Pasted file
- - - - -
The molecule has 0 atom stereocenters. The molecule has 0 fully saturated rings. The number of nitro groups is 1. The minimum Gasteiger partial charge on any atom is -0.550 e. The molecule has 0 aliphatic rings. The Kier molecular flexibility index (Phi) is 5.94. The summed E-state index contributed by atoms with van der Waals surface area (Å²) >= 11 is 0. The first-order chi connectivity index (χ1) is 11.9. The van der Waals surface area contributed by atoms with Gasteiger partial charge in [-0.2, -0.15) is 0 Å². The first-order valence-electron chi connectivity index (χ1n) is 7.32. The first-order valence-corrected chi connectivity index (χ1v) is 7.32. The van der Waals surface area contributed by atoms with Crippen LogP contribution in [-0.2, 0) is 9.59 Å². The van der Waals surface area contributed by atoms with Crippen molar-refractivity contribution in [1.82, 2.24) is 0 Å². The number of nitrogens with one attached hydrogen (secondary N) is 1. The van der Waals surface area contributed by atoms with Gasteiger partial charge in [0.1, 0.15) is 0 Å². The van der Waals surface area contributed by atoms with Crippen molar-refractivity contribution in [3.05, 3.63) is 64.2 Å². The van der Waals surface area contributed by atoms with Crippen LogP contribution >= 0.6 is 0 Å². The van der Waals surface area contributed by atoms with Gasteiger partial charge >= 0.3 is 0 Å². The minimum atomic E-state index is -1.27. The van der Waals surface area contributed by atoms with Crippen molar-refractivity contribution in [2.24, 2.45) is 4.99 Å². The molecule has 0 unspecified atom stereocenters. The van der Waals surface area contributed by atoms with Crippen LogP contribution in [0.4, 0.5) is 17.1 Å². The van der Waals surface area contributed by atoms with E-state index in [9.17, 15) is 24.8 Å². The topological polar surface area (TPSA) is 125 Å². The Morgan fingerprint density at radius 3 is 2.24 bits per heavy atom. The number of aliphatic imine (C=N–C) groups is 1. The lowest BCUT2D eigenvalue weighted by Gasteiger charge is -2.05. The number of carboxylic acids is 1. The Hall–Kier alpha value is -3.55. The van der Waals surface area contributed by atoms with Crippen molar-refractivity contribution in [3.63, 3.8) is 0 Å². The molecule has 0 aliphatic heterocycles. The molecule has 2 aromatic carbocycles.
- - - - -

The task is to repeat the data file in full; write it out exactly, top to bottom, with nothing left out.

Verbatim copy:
The molecule has 0 atom stereocenters. The molecule has 0 fully saturated rings. The number of nitro groups is 1. The minimum Gasteiger partial charge on any atom is -0.550 e. The molecule has 0 aliphatic rings. The Kier molecular flexibility index (Phi) is 5.94. The summed E-state index contributed by atoms with van der Waals surface area (Å²) >= 11 is 0. The first-order chi connectivity index (χ1) is 11.9. The van der Waals surface area contributed by atoms with Gasteiger partial charge in [-0.2, -0.15) is 0 Å². The first-order valence-electron chi connectivity index (χ1n) is 7.32. The first-order valence-corrected chi connectivity index (χ1v) is 7.32. The van der Waals surface area contributed by atoms with Crippen LogP contribution in [-0.2, 0) is 9.59 Å². The van der Waals surface area contributed by atoms with Crippen molar-refractivity contribution in [1.82, 2.24) is 0 Å². The number of nitrogens with one attached hydrogen (secondary N) is 1. The van der Waals surface area contributed by atoms with Gasteiger partial charge in [0.1, 0.15) is 0 Å². The van der Waals surface area contributed by atoms with Crippen molar-refractivity contribution in [3.05, 3.63) is 64.2 Å². The van der Waals surface area contributed by atoms with Crippen LogP contribution >= 0.6 is 0 Å². The van der Waals surface area contributed by atoms with Gasteiger partial charge >= 0.3 is 0 Å². The minimum atomic E-state index is -1.27. The van der Waals surface area contributed by atoms with Crippen molar-refractivity contribution in [2.24, 2.45) is 4.99 Å². The molecule has 0 unspecified atom stereocenters. The van der Waals surface area contributed by atoms with Crippen LogP contribution in [0.4, 0.5) is 17.1 Å². The van der Waals surface area contributed by atoms with E-state index in [9.17, 15) is 24.8 Å². The topological polar surface area (TPSA) is 125 Å². The Morgan fingerprint density at radius 3 is 2.24 bits per heavy atom. The number of aliphatic imine (C=N–C) groups is 1. The lowest BCUT2D eigenvalue weighted by Gasteiger charge is -2.05. The number of carboxylic acids is 1. The Hall–Kier alpha value is -3.55. The van der Waals surface area contributed by atoms with Crippen molar-refractivity contribution in [3.63, 3.8) is 0 Å². The molecule has 0 aliphatic heterocycles. The molecule has 2 aromatic carbocycles.